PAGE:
Sedimentary charcoal as an indicator of late-Holocene drought in the Sierra Nevada, California, and its relevance to the future. Brunelle, A.; Anderson, R. S..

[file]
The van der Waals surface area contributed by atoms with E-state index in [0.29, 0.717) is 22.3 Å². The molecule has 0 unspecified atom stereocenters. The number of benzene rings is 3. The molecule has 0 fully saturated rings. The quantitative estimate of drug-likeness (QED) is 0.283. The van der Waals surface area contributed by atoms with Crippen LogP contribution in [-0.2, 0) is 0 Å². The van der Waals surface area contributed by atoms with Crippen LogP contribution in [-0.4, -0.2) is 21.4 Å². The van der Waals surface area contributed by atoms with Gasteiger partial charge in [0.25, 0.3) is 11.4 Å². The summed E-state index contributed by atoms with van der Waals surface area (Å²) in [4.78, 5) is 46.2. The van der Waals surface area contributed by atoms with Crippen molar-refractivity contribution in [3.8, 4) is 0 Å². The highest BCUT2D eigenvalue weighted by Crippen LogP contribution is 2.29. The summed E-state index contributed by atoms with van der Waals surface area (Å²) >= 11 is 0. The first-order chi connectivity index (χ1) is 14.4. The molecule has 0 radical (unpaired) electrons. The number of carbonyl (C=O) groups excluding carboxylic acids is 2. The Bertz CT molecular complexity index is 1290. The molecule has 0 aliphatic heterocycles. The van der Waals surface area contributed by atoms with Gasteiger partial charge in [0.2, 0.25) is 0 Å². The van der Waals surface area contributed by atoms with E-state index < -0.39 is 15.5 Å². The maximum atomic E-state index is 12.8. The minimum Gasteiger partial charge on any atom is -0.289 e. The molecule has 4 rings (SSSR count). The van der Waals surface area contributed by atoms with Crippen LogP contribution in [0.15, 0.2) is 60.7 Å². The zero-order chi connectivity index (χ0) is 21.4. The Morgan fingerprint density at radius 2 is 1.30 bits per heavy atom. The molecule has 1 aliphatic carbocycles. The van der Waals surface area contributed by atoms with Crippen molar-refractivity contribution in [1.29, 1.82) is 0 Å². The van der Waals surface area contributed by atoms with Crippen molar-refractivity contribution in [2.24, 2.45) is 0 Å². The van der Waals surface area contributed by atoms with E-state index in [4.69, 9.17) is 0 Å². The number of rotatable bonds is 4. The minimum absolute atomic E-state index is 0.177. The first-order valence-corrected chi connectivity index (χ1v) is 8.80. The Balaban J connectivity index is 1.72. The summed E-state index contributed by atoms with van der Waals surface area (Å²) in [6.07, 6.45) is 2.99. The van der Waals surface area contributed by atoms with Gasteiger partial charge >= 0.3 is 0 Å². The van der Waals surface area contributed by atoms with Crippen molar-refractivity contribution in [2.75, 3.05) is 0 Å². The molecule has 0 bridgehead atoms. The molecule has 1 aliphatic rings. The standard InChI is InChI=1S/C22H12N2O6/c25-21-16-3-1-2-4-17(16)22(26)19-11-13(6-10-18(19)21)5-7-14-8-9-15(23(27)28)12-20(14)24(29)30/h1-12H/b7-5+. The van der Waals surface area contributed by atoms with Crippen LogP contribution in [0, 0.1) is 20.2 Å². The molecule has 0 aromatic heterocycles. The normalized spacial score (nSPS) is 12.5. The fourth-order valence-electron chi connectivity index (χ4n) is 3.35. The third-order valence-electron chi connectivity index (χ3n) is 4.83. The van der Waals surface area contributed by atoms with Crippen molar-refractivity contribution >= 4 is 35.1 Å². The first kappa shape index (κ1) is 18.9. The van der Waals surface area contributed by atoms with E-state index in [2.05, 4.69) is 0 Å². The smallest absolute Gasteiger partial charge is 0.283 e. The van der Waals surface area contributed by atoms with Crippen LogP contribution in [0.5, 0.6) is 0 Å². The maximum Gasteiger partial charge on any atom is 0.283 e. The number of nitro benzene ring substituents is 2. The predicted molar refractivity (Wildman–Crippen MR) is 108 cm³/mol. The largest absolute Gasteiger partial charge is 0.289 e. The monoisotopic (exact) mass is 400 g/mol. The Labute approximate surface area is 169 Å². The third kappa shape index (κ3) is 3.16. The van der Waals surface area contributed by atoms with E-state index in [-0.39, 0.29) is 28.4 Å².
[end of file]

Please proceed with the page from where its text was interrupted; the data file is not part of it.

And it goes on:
A Holocene record of climate, fire and vegetation regimes was reconstructed for Siesta Lake, Yosemite National Park, California, using fossil pollen and charcoal from lake sediments. These reconstructions were generated to provide a long-term perspective on drought in the Sierra Nevada. The sedimentary record is in agreement with other long-term records of climate and vegetation from the Sierra Nevada, and the records of climate and tire for the last c. 1000 years are in agreement with tree-ring and hydrological studies. This correspondence suggests that sedimentary charcoal and pollen are reliable indicators of change in climate, vegetation and fire frequency through time. The fire frequencies associated with the droughts of the 'Mediaeval Warm Period' are only half as great as those recorded during the early-Holocene insolation maximum. Model results suggest that the temperature increases associated with the insolation maximum are a good analogue for those expected with global warming. If this is the case, future droughts may be more severe than any experienced in the last several thousand years, and these data should be considered in planning for future change.